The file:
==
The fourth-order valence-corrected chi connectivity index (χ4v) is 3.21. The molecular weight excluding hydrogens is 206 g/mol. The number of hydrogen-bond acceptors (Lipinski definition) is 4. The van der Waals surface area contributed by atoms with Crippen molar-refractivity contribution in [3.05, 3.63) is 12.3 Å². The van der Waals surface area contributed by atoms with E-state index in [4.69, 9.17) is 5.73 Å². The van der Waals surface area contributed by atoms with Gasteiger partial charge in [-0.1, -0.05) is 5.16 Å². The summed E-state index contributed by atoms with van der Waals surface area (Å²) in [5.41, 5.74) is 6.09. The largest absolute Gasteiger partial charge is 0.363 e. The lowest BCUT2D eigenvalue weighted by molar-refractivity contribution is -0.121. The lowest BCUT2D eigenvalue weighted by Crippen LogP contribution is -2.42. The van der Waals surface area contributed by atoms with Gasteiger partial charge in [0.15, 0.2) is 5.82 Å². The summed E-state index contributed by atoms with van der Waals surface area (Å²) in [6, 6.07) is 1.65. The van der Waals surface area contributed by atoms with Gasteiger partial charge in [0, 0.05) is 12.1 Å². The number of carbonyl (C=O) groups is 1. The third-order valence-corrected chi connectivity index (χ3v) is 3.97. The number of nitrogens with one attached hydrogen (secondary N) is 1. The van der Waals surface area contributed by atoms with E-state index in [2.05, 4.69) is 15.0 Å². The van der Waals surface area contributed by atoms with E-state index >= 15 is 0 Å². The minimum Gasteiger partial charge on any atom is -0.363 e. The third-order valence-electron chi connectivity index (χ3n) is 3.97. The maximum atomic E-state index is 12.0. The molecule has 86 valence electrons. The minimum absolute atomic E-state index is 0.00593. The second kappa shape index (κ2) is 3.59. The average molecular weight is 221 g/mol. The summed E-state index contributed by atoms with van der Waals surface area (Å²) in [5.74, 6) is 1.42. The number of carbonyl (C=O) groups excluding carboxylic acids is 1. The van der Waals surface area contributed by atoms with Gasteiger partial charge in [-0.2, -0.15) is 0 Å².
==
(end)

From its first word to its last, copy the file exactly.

The fourth-order valence-corrected chi connectivity index (χ4v) is 3.21. The molecular weight excluding hydrogens is 206 g/mol. The number of hydrogen-bond acceptors (Lipinski definition) is 4. The van der Waals surface area contributed by atoms with Crippen molar-refractivity contribution in [3.05, 3.63) is 12.3 Å². The van der Waals surface area contributed by atoms with E-state index in [4.69, 9.17) is 5.73 Å². The van der Waals surface area contributed by atoms with Gasteiger partial charge in [-0.1, -0.05) is 5.16 Å². The summed E-state index contributed by atoms with van der Waals surface area (Å²) in [5.41, 5.74) is 6.09. The largest absolute Gasteiger partial charge is 0.363 e. The lowest BCUT2D eigenvalue weighted by molar-refractivity contribution is -0.121. The lowest BCUT2D eigenvalue weighted by Crippen LogP contribution is -2.42. The van der Waals surface area contributed by atoms with Gasteiger partial charge in [0.15, 0.2) is 5.82 Å². The summed E-state index contributed by atoms with van der Waals surface area (Å²) in [6, 6.07) is 1.65. The van der Waals surface area contributed by atoms with Gasteiger partial charge in [0, 0.05) is 12.1 Å². The number of carbonyl (C=O) groups is 1. The third-order valence-corrected chi connectivity index (χ3v) is 3.97. The number of nitrogens with one attached hydrogen (secondary N) is 1. The van der Waals surface area contributed by atoms with E-state index in [2.05, 4.69) is 15.0 Å². The van der Waals surface area contributed by atoms with E-state index >= 15 is 0 Å². The minimum Gasteiger partial charge on any atom is -0.363 e. The third-order valence-electron chi connectivity index (χ3n) is 3.97. The maximum atomic E-state index is 12.0. The molecule has 86 valence electrons. The minimum absolute atomic E-state index is 0.00593. The second kappa shape index (κ2) is 3.59. The average molecular weight is 221 g/mol. The summed E-state index contributed by atoms with van der Waals surface area (Å²) in [5.74, 6) is 1.42. The number of carbonyl (C=O) groups excluding carboxylic acids is 1. The van der Waals surface area contributed by atoms with Gasteiger partial charge in [-0.2, -0.15) is 0 Å².